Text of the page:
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By Adam Howard

As a president renowned for his soaring oratory, it was perhaps inevitable that Barack Obama would deliver several memorable statements over his eight years in the White House. As his consequential tenure in the White House comes to a close, here are the quotes that best capture his legacy:

1. Nov. 4, 2008

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Even Obama's detractors would concede this his election as the first president of color in this nation's history was a game-changing event. And the historic nature of the victory was not lost on Obama when he addressed supporters in Chicago on Election Night in 2008. The president-elect brought many, including the Rev. Jesse Jackson and talk show host Oprah Winfrey, to tears of joy that night.

2. Dec. 10, 2009

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The president's Nobel Peace Prize acceptance speech was almost a case study of the more nuanced approach his administration took to addressing national security and foreign policy. And while the president largely made good on campaign promises to reduce the number of troops abroad while winding down America's engagement in Iraq and Afghanistan, he was unable to fully remove the country from war footing.

3. March 23, 2010

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After a long and bitter legislative fight, Obama achieved what several Democratic (and some Republican) presidents had tried and failed to do — the largest expansion of health care coverage for the American people in a generation. As Vice President Biden put it, this was a "big f--king deal," and one of the crowning domestic achievements of Obama's presidency. Although the Supreme Court would uphold the law in 2012, it now appears to be in peril due to Republicans and the incoming president's pledge to repeal it.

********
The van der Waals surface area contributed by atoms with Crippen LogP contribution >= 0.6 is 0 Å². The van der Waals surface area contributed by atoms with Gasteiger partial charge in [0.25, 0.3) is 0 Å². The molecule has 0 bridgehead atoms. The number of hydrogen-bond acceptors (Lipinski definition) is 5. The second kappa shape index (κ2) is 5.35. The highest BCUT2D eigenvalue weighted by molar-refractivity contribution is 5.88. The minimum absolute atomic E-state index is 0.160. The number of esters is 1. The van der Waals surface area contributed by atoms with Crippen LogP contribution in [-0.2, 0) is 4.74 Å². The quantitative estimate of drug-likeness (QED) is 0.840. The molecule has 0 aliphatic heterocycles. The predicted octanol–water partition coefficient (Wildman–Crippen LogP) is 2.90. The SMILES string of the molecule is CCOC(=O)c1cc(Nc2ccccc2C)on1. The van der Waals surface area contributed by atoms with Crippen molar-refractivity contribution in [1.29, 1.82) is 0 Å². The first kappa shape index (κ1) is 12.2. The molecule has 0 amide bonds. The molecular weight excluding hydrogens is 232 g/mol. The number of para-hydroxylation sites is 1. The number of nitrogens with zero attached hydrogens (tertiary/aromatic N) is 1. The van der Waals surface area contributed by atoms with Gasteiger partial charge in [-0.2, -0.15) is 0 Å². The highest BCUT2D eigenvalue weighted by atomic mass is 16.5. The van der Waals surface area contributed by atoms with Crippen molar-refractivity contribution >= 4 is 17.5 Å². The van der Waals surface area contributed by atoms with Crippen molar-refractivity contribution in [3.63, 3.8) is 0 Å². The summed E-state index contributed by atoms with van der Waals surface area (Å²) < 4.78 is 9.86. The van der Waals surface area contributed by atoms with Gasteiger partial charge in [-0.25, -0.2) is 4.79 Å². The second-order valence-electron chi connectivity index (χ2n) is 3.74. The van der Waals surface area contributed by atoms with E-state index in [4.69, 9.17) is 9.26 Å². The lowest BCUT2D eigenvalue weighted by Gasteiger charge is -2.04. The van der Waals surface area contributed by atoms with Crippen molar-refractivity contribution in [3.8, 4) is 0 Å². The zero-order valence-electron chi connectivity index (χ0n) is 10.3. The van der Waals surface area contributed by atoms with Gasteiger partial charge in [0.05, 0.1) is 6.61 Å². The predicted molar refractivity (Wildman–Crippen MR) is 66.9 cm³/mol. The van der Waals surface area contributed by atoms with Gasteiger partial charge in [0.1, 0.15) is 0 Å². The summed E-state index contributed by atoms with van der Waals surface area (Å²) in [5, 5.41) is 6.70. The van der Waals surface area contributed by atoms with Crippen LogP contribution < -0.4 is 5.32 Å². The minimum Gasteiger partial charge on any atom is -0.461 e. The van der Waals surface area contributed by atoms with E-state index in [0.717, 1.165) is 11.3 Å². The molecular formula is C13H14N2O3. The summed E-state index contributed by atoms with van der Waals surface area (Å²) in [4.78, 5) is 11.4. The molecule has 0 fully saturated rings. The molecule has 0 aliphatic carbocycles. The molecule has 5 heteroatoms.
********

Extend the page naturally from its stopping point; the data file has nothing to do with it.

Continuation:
4. May 1, 2011

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The president's peerless comedic performances at the annual White House Correspondents Dinner has already become the stuff of legend, but this riff on the track record of then-reality star Donald Trump, who had been waging a very public crusade to prove that Obama was not an American citizen, may have been his most biting and significant barb. Obama started off by saying he had recently watched an episode of "Celebrity Apprentice" in which the men’s team "did not impress the judges from Omaha Steaks" during a cooking challenge. Some had suggested that a humiliated Trump became inspired to seek the presidency himself that night as an act of revenge. Either way, he appears to have gotten the last laugh.

5. May 2, 2011

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Much of the nation breathed a sigh of relief when the infamous leader of the terrorist organization Al-Qaeda (which was responsible for the attacks of September 11, 2001) was finally brought to justice in an elaborate operation in Abbottabad, Pakistan. Although Obama cautioned that the "war on terror" was far from over, spontaneous celebrations broke out in New York City and the nation's capital, exemplifying how much fear and anger Bin Laden had engendered over the years.

6. March 23, 2012

Amid the firestorm over the shooting death of Trayvon Martin, an unarmed black teen, that February (which would inspire the "Black Lives Matter" movement), Obama got personal, by reminding Americans that we all should care about gun violence and that race can be a factor in it. The president caught a lot of flak for this remark (and also for saying he could have been Trayvon 35 years earlier), but his words also sparked a necessary national conversation on race.

7. Aug. 23, 2013